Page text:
UPDATE:TheLouisiana Annual Conferencestands prepared as Tropical Storm Isaac approaches the Gulf coastline, Betty Backstrom, director of communications for the conference, wrote early Tuesday, Aug. 28.“Our local churches are ramping upto assist with any response efforts needed once the storm has passed us. Emergency Response Teams are on the alert.We are so grateful for the many calls from friends throughout our United Methodist Connection offering prayers, concern and help. As with previous storms, damage assessments will begin as soon as possible so that we can share any needs for assistance,” Backstrom said.
In the Louisiana Annual Conference, Bishop Cynthia Fierro Harvey posted a letter on the conference website. She reminded local churches to “have a back-up for membership records” and to have at the ready insurance information and other important papers. Bishop Harvey also reminded churches to contact district superintendents and district emergency response coordinators should the storm cause damage in their communities.
UPDATE:The United Methodist annual conferences along the Gulf Coast are actively bracingfor the storm’s arrival.“”During times like these we are reminded of how wonderful it is to be a part of the United Methodist Connection. The Alabama-West Florida Conference has already heard from people around the country offering their help should we need it,” wrote Mary Catherine Phillips, director of communications for the Alabama-West Florida Annual (regional) Conference. “Many people are generously offering to help. The Alabama-West Florida Conference covets the connectional prayers at this time and will have a better assessment on Wednesday in regards to what is needed within the bounds of our conference. At that point we will make a determination if supplies and trained teams are needed, or if we will refer this help to another conference in greater need.
UPDATE:The Miami Herald reported Monday, Aug. 27 that the death toll continues to climb in Haiti.The Herald put the toll at 19, with the southeastern part of the island particularly hard hit.
UPDATE:After a conference call Sunday, Aug. 26, the Alabama-West Florida Voluntary Organization Active in Disaster, decided tobegin activation of emergency plansand be ready to fully activate by noon Tuesday, Aug. 28 or before.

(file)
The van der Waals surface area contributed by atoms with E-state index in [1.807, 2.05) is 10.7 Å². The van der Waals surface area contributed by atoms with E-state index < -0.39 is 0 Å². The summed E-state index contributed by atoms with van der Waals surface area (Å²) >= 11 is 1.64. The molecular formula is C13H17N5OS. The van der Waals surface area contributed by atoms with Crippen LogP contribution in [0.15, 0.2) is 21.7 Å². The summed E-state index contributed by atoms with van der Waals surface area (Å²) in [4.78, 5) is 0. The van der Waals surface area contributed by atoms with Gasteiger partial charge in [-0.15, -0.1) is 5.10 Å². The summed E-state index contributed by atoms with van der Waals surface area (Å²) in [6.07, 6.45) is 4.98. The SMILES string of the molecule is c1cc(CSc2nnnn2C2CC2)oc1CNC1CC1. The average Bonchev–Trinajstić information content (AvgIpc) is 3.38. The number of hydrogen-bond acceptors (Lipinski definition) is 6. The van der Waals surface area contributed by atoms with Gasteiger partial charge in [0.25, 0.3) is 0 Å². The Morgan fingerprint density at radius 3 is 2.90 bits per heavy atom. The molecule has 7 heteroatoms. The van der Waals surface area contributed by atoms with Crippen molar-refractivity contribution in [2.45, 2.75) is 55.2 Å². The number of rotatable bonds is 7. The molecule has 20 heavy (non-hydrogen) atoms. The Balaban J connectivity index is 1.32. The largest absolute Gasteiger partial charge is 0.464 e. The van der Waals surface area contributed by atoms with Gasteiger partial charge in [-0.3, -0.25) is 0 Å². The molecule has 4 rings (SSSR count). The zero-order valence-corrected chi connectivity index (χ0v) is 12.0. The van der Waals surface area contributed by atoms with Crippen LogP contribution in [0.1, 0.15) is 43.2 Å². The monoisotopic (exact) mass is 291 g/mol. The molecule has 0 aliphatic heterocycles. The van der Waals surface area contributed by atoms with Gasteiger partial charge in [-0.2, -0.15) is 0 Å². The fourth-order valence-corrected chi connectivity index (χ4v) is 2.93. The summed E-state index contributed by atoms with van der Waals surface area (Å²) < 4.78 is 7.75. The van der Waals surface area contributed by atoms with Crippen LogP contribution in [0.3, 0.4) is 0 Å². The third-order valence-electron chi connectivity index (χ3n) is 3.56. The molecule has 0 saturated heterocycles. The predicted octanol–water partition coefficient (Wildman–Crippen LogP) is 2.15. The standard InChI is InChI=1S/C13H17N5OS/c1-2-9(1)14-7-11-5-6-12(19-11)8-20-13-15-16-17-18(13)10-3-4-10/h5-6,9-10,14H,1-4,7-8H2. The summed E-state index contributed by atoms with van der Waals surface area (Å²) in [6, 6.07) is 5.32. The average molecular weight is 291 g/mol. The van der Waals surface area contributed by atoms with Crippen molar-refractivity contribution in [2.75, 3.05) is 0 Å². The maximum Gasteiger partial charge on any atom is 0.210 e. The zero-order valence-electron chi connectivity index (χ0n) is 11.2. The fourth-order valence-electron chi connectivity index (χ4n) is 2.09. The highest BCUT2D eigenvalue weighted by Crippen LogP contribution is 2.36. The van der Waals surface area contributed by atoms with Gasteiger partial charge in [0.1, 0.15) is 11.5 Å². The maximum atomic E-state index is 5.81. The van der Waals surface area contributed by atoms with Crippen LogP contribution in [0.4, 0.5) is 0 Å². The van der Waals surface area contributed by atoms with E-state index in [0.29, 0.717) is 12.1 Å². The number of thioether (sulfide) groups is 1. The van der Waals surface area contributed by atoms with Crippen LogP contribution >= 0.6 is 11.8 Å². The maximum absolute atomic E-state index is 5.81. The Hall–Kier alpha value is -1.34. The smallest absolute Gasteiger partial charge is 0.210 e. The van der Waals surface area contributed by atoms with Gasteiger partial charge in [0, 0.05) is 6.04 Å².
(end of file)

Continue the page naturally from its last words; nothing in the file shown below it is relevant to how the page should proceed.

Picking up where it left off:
UPDATE:Volunteers in Mission in Haiti reported during the night on Aug. 25ththat they were without electricity and unable to assess flood damage.
A Miami Herald story published Sunday, Aug. 26saidthere were seven deaths in Haiti and areas of the island still impassable.The National Weather ServicetrackedIsaac on the afternoon of the 26th nearing the Florida Keys with sustained winds of about 60 miles an hour.
UPDATE:The United Methodist Committee on Relief is connecting with its partners and colleagues in Haiti to assess and respond. Melissa Crutchfield of the International Disaster Response team posted about about3:30 p.m. EST Saturdaythat the rain continues to fall.
UPDATE:TheVolunteers in Mission team in Haitireported Friday night that the shifting winds and rain had disrupted internet service but that all was well otherwise. They said they would provide more information as soon as possible.
By United Methodist News Service
As Tropical Storm Isaac swirled through the Caribbean and toward the continental United States, United Methodist relief workers and annual (regional) conferences firmed up plans and put people in place to provide help as needed.
TheUnited Methodist Committee on Reliefposted Aug. 23 to itsFacebook page— where it will continue to provide storm updates — that in anticipation of Isaac’s arrival, the UMCOR Haiti office will be closed. “Staff are preparing today to respond to anticipated relief needs occasioned by the storm,” the post said. “UMCOR Haiti asks your prayers, especially for the most vulnerable people who since the 2010 earthquake are living in precarious structures.”
As of Jan. 12, 2012, UMCOR had raised nearly $46 million for its long-term recovery work there.Church members in partnership with the Methodist Church of Haiti continue to help with earthquake recovery, and that relationship helps as a big storm approaches.
TheUnited Methodist Volunteers in Mission in Haitiwrote on the afternoon of Aug. 24 on itsFacebook page,“So far, we are not seeing any signs of the storm. No rain or heavy winds at this point. The tracking is showing that the storm may be headed south of Port au Prince and will not be here until late this evening.”
TheAlabama-West Florida Annual Conferenceis posting to itsFacebook pageinformation to help its churches prepare for the storm. Amelia Fletcher, conference disaster response coordinator, posted anupdate Aug. 24. It read in part, “The State of Alabama VOAD (Volunteer Organizations Active in Disaster) held a call at 1 p.m. today. Although most in this group are not trained meteorologists and storm forecasters, the consensus is that there will be some sort of landfall in or close to our conference. Significant wind and surf could arrive in our conference by Monday evening. Various groups within the targeted areas, such as the Salvation Army and Red Cross, are in alignment and cooperatively preparing for this storm.”
Beth Dean, theMississippi Annual Conferencedisaster relief program director for the UMCOR, said Aug. 24 that the conference plans to monitor the storm over the weekend, and, when Isaac’s path is clearer, direct everyone to the conference website for updates and alerts.